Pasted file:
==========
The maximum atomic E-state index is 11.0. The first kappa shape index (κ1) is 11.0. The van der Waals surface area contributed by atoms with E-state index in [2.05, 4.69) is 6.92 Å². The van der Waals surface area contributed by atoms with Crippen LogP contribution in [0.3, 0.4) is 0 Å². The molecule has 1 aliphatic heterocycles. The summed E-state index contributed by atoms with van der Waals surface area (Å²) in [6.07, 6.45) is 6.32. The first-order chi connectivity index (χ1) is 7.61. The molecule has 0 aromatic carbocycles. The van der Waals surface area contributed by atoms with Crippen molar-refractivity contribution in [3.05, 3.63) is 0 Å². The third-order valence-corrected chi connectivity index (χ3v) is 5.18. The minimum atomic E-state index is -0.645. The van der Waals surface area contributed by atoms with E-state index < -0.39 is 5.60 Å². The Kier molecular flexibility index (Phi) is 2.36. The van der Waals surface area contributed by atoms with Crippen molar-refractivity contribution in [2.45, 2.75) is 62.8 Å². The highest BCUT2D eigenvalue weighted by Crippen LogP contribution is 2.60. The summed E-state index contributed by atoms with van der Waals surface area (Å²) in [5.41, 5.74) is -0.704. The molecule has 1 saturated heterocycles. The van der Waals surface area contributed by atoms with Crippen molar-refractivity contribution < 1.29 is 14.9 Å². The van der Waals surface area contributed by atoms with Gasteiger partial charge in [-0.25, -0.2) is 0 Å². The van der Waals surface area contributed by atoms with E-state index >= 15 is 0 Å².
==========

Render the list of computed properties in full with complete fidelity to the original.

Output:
The maximum atomic E-state index is 11.0. The first kappa shape index (κ1) is 11.0. The van der Waals surface area contributed by atoms with E-state index in [2.05, 4.69) is 6.92 Å². The van der Waals surface area contributed by atoms with Crippen LogP contribution in [0.3, 0.4) is 0 Å². The molecule has 1 aliphatic heterocycles. The summed E-state index contributed by atoms with van der Waals surface area (Å²) in [6.07, 6.45) is 6.32. The first-order chi connectivity index (χ1) is 7.61. The molecule has 0 aromatic carbocycles. The van der Waals surface area contributed by atoms with Crippen molar-refractivity contribution in [3.05, 3.63) is 0 Å². The third-order valence-corrected chi connectivity index (χ3v) is 5.18. The minimum atomic E-state index is -0.645. The van der Waals surface area contributed by atoms with E-state index < -0.39 is 5.60 Å². The Kier molecular flexibility index (Phi) is 2.36. The van der Waals surface area contributed by atoms with Crippen molar-refractivity contribution in [2.45, 2.75) is 62.8 Å². The highest BCUT2D eigenvalue weighted by Crippen LogP contribution is 2.60. The summed E-state index contributed by atoms with van der Waals surface area (Å²) in [5.41, 5.74) is -0.704. The molecule has 1 saturated heterocycles. The van der Waals surface area contributed by atoms with Crippen molar-refractivity contribution < 1.29 is 14.9 Å². The van der Waals surface area contributed by atoms with Gasteiger partial charge in [-0.25, -0.2) is 0 Å². The van der Waals surface area contributed by atoms with E-state index >= 15 is 0 Å².